The Cost of Teacher Turnover


Because of my background in mental health education, I personally focus on the emotional costs of teachers leaving the classroom for good. The impact that this abrupt shift has on not only students, but teachers, administrators and districts as a whole. I know that student’s need stability and consistency – they need to feel that their teachers are vested in this future and are going to stick around through their struggles. As a professional whose sole purpose is to help build school communities that are psychologically safe and empowering, I understand that students need time to develop trust in the adults around them. They need time to feel them out, are you really here for me? Do you really think I can do this? Because of who I am at my core, I believe that the highest cost of teacher turnover…is that it impedes the development of such relationships, it stunts emotional and social growth- and encourages students to become disengaged.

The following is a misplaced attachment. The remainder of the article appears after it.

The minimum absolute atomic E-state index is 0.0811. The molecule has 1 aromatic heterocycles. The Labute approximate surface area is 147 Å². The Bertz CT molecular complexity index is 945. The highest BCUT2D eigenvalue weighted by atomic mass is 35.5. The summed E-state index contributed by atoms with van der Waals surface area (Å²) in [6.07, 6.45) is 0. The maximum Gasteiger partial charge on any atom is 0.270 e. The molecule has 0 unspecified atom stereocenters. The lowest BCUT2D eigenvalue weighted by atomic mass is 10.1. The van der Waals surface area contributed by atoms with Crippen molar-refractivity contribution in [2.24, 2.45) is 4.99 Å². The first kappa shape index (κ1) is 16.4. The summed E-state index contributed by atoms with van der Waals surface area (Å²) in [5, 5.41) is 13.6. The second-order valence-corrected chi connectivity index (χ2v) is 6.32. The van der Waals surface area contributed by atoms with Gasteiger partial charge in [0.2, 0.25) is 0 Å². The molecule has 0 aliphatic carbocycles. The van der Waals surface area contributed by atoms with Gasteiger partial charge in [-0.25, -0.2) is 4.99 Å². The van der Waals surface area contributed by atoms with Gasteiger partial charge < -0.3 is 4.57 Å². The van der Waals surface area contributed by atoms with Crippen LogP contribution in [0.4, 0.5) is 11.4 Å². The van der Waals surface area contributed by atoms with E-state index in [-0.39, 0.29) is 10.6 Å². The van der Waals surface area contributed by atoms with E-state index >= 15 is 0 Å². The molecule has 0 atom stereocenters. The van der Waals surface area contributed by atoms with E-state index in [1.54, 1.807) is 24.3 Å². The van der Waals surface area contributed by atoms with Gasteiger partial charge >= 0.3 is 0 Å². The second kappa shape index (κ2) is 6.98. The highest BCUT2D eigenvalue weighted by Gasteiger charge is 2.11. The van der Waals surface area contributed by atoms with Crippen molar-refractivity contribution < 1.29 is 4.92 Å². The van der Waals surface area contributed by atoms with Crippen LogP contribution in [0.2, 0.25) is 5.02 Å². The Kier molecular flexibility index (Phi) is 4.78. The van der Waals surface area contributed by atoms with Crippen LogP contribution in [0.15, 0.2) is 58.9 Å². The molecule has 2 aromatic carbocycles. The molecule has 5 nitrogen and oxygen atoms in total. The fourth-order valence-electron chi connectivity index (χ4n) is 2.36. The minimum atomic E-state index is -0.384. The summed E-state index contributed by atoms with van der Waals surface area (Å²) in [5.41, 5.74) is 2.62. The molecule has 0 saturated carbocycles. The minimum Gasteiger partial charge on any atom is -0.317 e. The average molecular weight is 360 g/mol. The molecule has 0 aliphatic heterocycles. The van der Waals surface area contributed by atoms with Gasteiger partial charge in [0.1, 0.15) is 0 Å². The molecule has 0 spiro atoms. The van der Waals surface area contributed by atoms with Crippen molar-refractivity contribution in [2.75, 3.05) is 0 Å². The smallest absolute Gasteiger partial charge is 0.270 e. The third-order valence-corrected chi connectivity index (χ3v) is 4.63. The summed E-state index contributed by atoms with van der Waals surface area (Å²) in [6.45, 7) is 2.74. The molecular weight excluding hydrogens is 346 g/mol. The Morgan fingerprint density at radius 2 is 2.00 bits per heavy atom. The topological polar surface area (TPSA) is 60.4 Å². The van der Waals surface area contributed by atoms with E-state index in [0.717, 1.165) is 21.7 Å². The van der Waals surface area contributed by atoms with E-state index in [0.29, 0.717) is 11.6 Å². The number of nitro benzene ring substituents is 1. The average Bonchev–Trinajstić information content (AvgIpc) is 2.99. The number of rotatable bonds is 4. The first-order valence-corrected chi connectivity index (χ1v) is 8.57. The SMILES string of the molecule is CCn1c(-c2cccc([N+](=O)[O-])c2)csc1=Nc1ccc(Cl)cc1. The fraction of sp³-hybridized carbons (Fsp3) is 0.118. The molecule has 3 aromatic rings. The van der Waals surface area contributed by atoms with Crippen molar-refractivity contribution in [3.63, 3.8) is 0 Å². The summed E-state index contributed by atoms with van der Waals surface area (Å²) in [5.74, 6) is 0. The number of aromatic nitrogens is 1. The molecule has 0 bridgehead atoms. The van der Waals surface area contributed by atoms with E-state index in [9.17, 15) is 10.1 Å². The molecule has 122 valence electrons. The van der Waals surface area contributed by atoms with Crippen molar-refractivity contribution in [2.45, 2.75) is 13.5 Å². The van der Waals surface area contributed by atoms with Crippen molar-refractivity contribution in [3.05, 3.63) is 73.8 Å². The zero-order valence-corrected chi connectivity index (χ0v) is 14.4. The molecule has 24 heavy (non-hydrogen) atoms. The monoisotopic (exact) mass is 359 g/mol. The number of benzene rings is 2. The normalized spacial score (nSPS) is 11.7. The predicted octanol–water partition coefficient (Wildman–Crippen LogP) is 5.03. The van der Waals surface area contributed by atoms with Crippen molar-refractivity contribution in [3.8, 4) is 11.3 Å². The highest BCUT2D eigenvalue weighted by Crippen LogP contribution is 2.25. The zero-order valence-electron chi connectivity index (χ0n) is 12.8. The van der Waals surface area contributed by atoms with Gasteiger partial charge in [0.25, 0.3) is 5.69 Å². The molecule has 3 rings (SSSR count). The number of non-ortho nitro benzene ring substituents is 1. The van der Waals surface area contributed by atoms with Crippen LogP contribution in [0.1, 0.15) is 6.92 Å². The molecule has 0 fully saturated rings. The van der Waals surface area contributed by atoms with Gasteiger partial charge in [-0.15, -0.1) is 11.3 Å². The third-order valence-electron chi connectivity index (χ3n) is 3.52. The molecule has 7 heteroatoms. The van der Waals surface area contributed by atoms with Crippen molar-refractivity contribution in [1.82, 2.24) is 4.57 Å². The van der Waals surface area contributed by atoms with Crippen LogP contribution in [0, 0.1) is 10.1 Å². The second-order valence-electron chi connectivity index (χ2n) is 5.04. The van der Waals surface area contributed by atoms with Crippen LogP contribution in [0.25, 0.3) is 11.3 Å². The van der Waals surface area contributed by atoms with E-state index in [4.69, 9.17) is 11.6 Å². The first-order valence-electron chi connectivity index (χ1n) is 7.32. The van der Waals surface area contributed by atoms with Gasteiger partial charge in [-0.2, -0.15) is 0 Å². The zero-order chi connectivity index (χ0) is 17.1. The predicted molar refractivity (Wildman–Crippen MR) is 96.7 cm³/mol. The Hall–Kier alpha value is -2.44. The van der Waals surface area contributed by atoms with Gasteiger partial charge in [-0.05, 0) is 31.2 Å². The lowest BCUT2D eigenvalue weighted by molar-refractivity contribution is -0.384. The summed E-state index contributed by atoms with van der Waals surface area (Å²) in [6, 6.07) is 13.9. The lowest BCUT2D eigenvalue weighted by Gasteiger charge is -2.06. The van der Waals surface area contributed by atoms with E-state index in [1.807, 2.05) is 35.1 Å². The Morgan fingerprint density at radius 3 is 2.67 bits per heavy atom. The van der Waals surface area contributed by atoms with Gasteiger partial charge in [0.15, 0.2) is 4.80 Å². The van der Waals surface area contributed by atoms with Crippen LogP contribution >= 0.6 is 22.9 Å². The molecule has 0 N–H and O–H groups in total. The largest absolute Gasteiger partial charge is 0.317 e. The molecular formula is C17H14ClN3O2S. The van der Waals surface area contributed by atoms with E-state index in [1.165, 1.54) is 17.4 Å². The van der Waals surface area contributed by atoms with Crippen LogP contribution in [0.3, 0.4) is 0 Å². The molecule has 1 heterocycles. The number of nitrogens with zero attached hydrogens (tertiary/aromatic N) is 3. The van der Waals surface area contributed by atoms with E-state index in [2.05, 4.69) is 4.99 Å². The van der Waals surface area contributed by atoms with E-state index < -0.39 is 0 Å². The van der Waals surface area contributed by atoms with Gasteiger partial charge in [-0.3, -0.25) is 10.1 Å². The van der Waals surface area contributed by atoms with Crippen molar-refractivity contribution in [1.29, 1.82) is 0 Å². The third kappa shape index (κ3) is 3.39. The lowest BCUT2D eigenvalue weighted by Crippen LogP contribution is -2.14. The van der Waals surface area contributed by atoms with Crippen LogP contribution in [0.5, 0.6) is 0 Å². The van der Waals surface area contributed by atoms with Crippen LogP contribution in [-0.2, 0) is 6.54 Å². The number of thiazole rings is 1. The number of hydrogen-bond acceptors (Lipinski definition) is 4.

Increasing demands for teachers to do more with less is part of the problem. Teachers feeling disrespected and not having a say in changes that are made regarding policies in education are another big piece. I’ve said it before, and I’ll say it again. If I focused on everything going wrong, I’d lose my mind…most of it I can’t directly change. Heck most of it I don’t even understand. So I stay in my lane, and my lane is helping school’s build emotionally intelligent communities that encourage growth in ALL areas academic.  Teacher quality has shown to be the most powerful school-based factor in student learning, more powerful than a student’s home environment.

When the business world thinks about turnover, they think about monetary cost. What does the cost of losing employees look like in dollars and cents? What does teacher turnover actually cost districts? With approximately half of educators leaving the classroom within their first 5 years of teaching, I imagined (hypothesis style) that this number would be relatively high. Wasn’t prepared for a number in the billions. Richard Ingersoll, a University of Pennsylvania professor who studies teacher turnover and retention finds that losing teachers costs school districts more than $2.2 billion dollars annually.


How does teacher turnover effect you personally as a new teacher in Detroit? Do you see the impact on your students? Campus? Community?